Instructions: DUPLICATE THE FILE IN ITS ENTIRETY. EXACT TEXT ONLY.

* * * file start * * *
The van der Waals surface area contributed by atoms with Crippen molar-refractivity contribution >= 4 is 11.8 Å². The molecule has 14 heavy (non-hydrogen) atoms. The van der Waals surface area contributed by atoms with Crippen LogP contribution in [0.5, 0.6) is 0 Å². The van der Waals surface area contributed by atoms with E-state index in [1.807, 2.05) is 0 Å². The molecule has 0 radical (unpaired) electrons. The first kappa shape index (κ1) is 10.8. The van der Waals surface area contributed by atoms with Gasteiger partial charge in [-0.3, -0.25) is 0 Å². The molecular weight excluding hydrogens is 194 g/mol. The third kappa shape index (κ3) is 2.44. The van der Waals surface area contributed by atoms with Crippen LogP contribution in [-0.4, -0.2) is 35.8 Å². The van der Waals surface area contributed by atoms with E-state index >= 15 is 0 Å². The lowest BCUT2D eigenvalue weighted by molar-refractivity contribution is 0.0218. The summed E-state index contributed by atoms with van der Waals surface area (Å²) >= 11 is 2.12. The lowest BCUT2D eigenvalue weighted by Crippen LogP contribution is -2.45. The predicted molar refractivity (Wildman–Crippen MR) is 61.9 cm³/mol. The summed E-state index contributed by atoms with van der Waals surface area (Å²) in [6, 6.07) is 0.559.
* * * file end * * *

The van der Waals surface area contributed by atoms with Crippen molar-refractivity contribution >= 4 is 11.8 Å². The molecule has 14 heavy (non-hydrogen) atoms. The van der Waals surface area contributed by atoms with Crippen LogP contribution in [0.5, 0.6) is 0 Å². The van der Waals surface area contributed by atoms with E-state index in [1.807, 2.05) is 0 Å². The molecule has 0 radical (unpaired) electrons. The first kappa shape index (κ1) is 10.8. The van der Waals surface area contributed by atoms with Gasteiger partial charge in [-0.3, -0.25) is 0 Å². The molecular weight excluding hydrogens is 194 g/mol. The third kappa shape index (κ3) is 2.44. The van der Waals surface area contributed by atoms with Crippen LogP contribution in [-0.4, -0.2) is 35.8 Å². The van der Waals surface area contributed by atoms with E-state index >= 15 is 0 Å². The lowest BCUT2D eigenvalue weighted by molar-refractivity contribution is 0.0218. The summed E-state index contributed by atoms with van der Waals surface area (Å²) >= 11 is 2.12. The lowest BCUT2D eigenvalue weighted by Crippen LogP contribution is -2.45. The predicted molar refractivity (Wildman–Crippen MR) is 61.9 cm³/mol. The summed E-state index contributed by atoms with van der Waals surface area (Å²) in [6, 6.07) is 0.559.